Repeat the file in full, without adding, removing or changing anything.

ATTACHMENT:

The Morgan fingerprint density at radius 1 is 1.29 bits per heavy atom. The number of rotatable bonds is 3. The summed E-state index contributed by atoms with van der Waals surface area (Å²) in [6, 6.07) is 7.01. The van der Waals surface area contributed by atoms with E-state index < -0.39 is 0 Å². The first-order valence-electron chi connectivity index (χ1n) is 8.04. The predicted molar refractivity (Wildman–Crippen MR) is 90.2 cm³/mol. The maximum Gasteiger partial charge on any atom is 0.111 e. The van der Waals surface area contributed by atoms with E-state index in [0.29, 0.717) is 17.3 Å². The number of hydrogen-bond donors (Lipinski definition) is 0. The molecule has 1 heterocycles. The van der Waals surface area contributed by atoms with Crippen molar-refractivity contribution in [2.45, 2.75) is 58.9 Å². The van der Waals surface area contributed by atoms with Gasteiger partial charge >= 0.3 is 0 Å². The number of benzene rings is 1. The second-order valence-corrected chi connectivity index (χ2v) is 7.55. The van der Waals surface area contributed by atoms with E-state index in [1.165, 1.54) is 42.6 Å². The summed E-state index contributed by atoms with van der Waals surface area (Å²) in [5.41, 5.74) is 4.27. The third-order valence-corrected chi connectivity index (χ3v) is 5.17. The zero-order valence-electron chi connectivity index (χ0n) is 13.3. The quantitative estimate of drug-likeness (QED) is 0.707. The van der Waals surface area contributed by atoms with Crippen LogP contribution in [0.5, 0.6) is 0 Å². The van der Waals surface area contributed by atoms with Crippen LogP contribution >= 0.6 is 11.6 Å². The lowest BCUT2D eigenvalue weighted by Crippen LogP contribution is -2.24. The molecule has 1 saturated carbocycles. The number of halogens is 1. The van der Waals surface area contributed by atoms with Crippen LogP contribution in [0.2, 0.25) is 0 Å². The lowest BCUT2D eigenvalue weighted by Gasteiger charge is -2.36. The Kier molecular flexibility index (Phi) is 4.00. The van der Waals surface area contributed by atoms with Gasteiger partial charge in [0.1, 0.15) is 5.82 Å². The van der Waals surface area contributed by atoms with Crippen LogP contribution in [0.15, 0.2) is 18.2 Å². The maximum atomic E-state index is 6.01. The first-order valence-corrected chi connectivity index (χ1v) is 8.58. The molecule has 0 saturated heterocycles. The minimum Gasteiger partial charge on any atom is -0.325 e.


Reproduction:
The Morgan fingerprint density at radius 1 is 1.29 bits per heavy atom. The number of rotatable bonds is 3. The summed E-state index contributed by atoms with van der Waals surface area (Å²) in [6, 6.07) is 7.01. The van der Waals surface area contributed by atoms with E-state index < -0.39 is 0 Å². The first-order valence-electron chi connectivity index (χ1n) is 8.04. The predicted molar refractivity (Wildman–Crippen MR) is 90.2 cm³/mol. The maximum Gasteiger partial charge on any atom is 0.111 e. The van der Waals surface area contributed by atoms with E-state index in [0.29, 0.717) is 17.3 Å². The number of hydrogen-bond donors (Lipinski definition) is 0. The molecule has 1 heterocycles. The van der Waals surface area contributed by atoms with Crippen molar-refractivity contribution in [2.45, 2.75) is 58.9 Å². The van der Waals surface area contributed by atoms with Gasteiger partial charge >= 0.3 is 0 Å². The number of benzene rings is 1. The second-order valence-corrected chi connectivity index (χ2v) is 7.55. The van der Waals surface area contributed by atoms with E-state index in [1.165, 1.54) is 42.6 Å². The summed E-state index contributed by atoms with van der Waals surface area (Å²) in [5.41, 5.74) is 4.27. The third-order valence-corrected chi connectivity index (χ3v) is 5.17. The zero-order valence-electron chi connectivity index (χ0n) is 13.3. The quantitative estimate of drug-likeness (QED) is 0.707. The van der Waals surface area contributed by atoms with Crippen LogP contribution in [0.5, 0.6) is 0 Å². The van der Waals surface area contributed by atoms with Crippen LogP contribution >= 0.6 is 11.6 Å². The lowest BCUT2D eigenvalue weighted by Crippen LogP contribution is -2.24. The molecule has 1 saturated carbocycles. The number of halogens is 1. The van der Waals surface area contributed by atoms with Crippen LogP contribution in [0.2, 0.25) is 0 Å². The lowest BCUT2D eigenvalue weighted by Gasteiger charge is -2.36. The Kier molecular flexibility index (Phi) is 4.00. The van der Waals surface area contributed by atoms with Gasteiger partial charge in [0.1, 0.15) is 5.82 Å². The van der Waals surface area contributed by atoms with Crippen LogP contribution in [0.15, 0.2) is 18.2 Å². The maximum atomic E-state index is 6.01. The first-order valence-corrected chi connectivity index (χ1v) is 8.58. The molecule has 0 saturated heterocycles. The minimum Gasteiger partial charge on any atom is -0.325 e.